Friday, September 2, 2011

Foreclosure Delays Reach New Records and Low Mortgage Rates

Delinquent home owners are living in their homes longer, rent-free. Home owners with a loan in foreclosure haven’t made a payment, on average, for 20 months or 599 days--a new record, according to new data by Lender Processing Services Inc.

Of nearly 1.9 million loans that are 90 or more days delinquent--but not yet in foreclosure--42 percent of the home owners have not made a payment in more than a year, with an average delinquency of 397 days--another record, LPS reports.

The slowdown in foreclosures was most evident in judicial foreclosure states. At the current rate of foreclosure sales, judicial foreclosure states would require 111 months to work through inventories of loans that are 90 or more days delinquent or in foreclosure. On the other hand, non-judicial states would be able to clear inventories in about 32 months, according to LPS data.

Mortgage rates this week are averaging at or near historic lows, Freddie Mac reports in its weekly mortgage market survey.

"Weaker economic data reports eased upward pressure on mortgage rates this week and kept them at or near all-time record lows,” says Frank Nothaft, Freddie Mac’s chief economist.

Here’s a closer look at rates for the week:

30-year fixed-rate mortgages: averaged 4.22 percent this week, holding steady at last week’s average. Last year at this time, 30-year rates averaged 4.32 percent and people are doing loan modifications which means they are remodeling their home. Most of the people I speak with are having their kitchen re done. If you want Kitchen Remodeling by a name you can trust. Try out Sears Home Services because they offer professional kitchen cabinet and kitchen counter top installation. Another Company to consider is Lowes. Besides heping people with their kitchen they offer 20% off All Patio Blocks, Including Patio Stones, Retaining Walls, and EdgersThe reason I say that is because at the end of August the 30-year rates had reached a new record of 4.15 percent and that means it is a good time to take advantage of these great rates.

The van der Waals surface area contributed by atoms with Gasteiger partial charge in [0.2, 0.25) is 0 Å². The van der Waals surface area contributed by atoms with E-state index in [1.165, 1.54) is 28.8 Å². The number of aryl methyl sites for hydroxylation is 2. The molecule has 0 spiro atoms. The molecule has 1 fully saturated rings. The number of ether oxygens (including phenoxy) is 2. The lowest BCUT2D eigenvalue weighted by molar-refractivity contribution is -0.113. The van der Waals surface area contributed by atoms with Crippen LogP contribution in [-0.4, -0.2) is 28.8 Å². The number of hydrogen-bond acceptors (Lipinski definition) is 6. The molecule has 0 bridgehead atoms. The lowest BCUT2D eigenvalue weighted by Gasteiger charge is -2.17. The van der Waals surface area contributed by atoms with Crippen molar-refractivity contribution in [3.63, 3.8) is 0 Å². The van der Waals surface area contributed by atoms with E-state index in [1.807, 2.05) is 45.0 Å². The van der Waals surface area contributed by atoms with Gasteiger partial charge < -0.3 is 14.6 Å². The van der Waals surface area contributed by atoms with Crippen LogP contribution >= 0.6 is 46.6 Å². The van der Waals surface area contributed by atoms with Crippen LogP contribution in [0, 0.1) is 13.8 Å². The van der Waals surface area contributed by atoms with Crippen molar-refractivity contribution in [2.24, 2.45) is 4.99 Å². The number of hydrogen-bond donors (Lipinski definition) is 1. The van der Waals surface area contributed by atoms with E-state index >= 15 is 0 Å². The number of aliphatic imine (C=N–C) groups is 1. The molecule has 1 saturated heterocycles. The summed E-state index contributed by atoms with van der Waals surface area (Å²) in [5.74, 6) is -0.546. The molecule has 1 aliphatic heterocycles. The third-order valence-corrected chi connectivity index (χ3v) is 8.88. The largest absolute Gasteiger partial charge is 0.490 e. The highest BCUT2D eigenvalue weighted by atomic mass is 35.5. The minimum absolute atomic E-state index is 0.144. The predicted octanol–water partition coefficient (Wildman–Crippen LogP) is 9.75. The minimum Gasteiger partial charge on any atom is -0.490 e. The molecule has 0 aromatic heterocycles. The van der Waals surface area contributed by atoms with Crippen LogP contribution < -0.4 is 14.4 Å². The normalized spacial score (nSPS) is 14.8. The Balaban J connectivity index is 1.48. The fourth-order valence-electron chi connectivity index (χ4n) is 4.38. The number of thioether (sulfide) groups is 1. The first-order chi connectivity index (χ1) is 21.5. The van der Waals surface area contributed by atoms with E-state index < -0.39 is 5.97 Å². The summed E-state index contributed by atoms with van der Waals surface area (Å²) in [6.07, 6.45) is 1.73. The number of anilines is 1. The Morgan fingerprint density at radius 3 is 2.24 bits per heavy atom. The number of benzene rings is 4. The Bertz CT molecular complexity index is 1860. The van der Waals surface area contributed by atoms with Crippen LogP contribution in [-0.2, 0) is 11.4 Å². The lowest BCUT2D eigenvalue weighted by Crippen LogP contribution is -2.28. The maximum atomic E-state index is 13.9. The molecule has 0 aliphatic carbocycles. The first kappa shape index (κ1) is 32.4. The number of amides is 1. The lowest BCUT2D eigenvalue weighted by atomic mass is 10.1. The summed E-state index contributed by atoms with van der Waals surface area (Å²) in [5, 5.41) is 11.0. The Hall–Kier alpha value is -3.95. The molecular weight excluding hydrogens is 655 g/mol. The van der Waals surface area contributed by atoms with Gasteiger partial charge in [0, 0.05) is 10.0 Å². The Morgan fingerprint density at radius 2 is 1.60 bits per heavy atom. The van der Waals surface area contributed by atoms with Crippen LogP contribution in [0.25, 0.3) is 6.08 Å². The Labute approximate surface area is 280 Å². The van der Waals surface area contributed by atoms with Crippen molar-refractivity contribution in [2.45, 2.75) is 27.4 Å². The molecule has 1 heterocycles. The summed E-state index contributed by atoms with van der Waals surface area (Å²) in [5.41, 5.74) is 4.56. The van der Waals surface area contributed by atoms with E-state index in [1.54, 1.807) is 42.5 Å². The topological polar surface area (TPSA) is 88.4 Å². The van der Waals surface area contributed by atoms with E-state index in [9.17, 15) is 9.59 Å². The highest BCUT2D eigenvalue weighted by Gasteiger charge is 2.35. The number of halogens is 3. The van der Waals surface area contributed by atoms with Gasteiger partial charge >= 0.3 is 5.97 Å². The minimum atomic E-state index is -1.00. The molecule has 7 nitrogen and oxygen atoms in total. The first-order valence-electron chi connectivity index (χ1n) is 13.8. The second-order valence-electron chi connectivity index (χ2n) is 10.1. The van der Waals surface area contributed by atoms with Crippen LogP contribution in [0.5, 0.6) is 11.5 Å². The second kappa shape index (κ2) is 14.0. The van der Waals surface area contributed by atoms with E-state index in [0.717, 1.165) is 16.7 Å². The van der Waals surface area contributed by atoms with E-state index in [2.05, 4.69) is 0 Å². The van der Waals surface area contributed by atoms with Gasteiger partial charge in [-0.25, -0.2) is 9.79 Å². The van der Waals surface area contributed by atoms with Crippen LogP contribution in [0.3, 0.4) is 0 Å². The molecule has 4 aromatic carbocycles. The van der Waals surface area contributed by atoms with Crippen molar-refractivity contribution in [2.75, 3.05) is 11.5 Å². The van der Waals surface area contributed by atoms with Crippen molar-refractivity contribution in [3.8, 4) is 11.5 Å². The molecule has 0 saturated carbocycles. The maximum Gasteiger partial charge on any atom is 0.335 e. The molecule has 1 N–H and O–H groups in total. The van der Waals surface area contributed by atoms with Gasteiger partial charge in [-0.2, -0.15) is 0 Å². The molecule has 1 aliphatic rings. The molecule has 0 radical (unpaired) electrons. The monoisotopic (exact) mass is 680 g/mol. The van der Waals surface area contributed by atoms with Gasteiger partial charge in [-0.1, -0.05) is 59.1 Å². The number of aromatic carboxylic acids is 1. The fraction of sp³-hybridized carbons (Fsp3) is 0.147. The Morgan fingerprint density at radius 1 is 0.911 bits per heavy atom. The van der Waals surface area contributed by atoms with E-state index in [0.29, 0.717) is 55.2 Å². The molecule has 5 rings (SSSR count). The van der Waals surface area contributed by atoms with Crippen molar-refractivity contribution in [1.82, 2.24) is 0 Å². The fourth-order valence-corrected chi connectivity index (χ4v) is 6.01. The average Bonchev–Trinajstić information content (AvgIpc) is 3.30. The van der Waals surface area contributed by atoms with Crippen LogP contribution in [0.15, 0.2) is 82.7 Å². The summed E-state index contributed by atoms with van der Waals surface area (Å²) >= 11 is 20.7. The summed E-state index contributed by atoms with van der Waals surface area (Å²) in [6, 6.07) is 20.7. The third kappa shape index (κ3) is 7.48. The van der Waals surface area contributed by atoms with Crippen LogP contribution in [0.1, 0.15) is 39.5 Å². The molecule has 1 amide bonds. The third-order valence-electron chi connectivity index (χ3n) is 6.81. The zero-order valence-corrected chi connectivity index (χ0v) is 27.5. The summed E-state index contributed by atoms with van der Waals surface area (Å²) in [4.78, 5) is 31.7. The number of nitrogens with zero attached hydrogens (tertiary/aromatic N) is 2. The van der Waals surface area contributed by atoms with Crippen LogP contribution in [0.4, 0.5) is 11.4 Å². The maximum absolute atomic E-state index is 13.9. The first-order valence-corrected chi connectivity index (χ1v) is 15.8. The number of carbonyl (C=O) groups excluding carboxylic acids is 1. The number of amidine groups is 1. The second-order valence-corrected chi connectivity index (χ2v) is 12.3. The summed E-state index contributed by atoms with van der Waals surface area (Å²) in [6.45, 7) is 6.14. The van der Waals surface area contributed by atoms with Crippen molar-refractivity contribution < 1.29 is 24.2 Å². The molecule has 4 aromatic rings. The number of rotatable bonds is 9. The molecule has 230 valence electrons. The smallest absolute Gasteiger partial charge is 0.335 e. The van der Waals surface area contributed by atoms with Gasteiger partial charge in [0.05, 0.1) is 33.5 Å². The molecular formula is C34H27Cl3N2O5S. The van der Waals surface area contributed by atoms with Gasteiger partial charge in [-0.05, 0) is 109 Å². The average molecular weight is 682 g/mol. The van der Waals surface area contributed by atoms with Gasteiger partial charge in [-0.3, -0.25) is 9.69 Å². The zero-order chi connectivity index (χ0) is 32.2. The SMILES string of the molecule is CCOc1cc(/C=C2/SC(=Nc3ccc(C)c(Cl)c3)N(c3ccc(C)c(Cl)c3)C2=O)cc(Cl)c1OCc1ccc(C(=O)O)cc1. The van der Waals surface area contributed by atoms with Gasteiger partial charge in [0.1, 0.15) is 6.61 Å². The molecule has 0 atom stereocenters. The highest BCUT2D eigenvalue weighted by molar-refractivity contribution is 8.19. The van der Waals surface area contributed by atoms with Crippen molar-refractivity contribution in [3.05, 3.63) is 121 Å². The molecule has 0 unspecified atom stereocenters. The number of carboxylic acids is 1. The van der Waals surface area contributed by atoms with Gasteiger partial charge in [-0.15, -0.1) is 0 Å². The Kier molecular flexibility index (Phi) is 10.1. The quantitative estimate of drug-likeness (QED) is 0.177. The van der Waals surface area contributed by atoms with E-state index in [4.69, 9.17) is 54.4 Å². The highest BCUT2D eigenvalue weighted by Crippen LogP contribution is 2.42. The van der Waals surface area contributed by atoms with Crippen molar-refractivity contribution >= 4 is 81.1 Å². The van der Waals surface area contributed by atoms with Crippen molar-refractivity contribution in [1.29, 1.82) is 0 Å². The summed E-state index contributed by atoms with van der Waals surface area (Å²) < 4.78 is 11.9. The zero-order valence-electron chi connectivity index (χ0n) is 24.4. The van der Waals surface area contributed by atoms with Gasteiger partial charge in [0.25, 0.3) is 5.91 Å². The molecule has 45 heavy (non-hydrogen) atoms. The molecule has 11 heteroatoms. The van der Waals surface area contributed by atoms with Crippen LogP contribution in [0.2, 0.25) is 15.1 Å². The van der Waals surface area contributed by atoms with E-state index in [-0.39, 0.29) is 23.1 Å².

15-year fixed-rate mortgages: averaged 3.39 percent this week, dropping from last week’s 3.44 percent average. Last year at this time, 15-year rates averaged 3.83 percent.

5-year adjustable-rate mortgages: set an all-time record of 2.96 percent this week. This is the eighth consecutive week that the 5-year ARM has fallen and it is down from last week’s 3.07 percent average. A year ago, the 5-year ARM averaged 3.54 percent.

1-year ARMs: averaged 2.89 percent, dropping from last week’s 2.93 percent average. A year ago at this time, the 1-year ARM averaged 3.50 percent.